The green belt is a specially designated area of countryside protected from most forms of development. It is protected to help stop urban sprawl, preserve the character of existing settlements and encourage development within existing built-up areas.

Air pollution comes primarily from burning fossil fuels, both for power generation and in vehicles. Low air quality has been implicated as causing numerous health problems and contributing to rising health care costs. Trees remove a significant amount of pollution from the atmosphere as part of their normal functioning. They directly increase the quality of the air in the city and its surrounding area and should be considered an integral part of any comprehensive plan aimed at improving overall air quality.

Trees: Part of the Air Pollution Solution

Trees provide a large leaf surface onto which particles are deposited and gases removed. Pollution is removed by nearly all parts of a tree; the soil, roots, and vegetative portions (leaves, stems, and bark) of urban forest ecosystems all function as sinks for atmospheric pollution. Trees “breathe”, or respirate, and exchange gases similar to the way humans do, yet the methods and results are quite different. Trees intake gases through stomates, or holes, on their leaves; these gases include those necessary for the tree’s functioning as well as other gaseous air pollutants. Once inside the leaf, gases diffuse into the spaces between the cells of the leaf to be absorbed by water films or chemically altered by plant tissues.

Trees also reduce air pollution by intercepting airborne particles and retaining them on the leaf surface, called dry deposition. Some can be absorbed by the leaf surface itself, although most remain on the plant surface.

Leaf surfaces are most efficient at removing pollutants that are water-soluble including sulfur dioxide, nitrogen dioxide, and ozone. Pollutant removal rates are highest when vegetative surfaces are wet or damp; these conditions can increase removal rates ten-fold because the surface of the entire tree (leaves, twigs, trunk, and branches) is available for pollutant uptake. Because of the drier climate, trees of the Front Range are not as efficient at removing airborne chemicals as trees in a humid climate.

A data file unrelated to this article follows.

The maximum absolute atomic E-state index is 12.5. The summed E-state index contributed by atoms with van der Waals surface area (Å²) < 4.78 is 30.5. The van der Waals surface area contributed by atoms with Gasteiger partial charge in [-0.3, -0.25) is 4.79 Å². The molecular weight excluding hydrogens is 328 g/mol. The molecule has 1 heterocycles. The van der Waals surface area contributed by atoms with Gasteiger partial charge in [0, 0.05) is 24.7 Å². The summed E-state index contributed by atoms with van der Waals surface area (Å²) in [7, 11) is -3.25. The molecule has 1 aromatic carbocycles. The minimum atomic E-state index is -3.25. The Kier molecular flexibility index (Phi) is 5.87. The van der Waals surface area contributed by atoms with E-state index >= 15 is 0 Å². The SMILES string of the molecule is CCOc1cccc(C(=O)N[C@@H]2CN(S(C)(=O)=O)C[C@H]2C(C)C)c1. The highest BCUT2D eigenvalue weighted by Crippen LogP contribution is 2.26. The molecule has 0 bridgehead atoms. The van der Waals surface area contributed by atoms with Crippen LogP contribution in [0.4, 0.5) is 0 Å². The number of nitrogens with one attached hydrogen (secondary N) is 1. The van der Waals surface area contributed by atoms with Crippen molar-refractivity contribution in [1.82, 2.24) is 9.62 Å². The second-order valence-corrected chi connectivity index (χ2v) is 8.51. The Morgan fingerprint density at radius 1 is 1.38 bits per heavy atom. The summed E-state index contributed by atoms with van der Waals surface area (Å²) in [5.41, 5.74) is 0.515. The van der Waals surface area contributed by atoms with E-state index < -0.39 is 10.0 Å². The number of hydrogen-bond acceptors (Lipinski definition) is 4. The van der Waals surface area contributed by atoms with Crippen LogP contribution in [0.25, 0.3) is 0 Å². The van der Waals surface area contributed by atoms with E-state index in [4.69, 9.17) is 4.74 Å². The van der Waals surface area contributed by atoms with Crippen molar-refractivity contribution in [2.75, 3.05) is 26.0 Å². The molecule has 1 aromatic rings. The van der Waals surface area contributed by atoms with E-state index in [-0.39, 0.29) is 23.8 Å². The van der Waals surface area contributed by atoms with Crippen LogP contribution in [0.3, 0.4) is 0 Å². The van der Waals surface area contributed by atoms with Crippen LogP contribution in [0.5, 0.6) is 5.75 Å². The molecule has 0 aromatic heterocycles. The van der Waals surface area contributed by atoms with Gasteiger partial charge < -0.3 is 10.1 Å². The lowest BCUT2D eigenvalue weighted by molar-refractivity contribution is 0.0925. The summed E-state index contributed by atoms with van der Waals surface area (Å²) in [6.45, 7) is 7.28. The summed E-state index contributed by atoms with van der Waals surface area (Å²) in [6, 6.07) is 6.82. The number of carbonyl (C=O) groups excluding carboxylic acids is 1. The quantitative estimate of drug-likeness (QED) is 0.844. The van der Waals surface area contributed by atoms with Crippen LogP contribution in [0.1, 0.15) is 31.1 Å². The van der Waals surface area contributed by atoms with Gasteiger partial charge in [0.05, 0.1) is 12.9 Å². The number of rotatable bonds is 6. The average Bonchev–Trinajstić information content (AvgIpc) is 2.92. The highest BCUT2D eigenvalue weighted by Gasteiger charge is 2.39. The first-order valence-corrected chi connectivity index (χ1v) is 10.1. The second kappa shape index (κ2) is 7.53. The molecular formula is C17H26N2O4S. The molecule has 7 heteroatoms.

In Hindu astrology, there are 27 or 28 nakshatras (“lunar mansions”), or sectors along the ecliptic. The concept of adoption of a plant is been derived from Indian cultural history. The Indian astrology is based on the concept of Nakshatras (Constellations) and Rashis (as per moon signs). There are in all 27 Nakshatras present in a year and every individual has a Nakshatra assigned to him/her depending on the date and time on which he/she is born (the tithi).

Every Nakshatra has a symbolic tree or plant that defines its connection with eternal nature. In our Indian culture there was a tradition that whenever a baby is born in someone’s home, that person was supposed to plant a tree of the same Nakshatra on which the baby was born. The person was supposed to take care of the tree as his child because it was believed that the more good and healthy the tree will grow, it will prosper more health and happiness to the child.

If these trees have been assigned to the 27 nakshatras by the Vedic Rishis, than it will be worthwhile for us to know which tree belongs to our JanmaNakshatra (Birth Constellation) and to have some idea about its medicinal values or other applications.

So the presence of the complete set of 27 trees directly creates a healthy and sound physical, mental, psychological and spiritual beings; which is the ultimate and absolute bliss to oneself and to the Earth too!

We, REST private limited, are committed to our vision “serving society through plantation” by implementing this “NakshatraVanam” concept.

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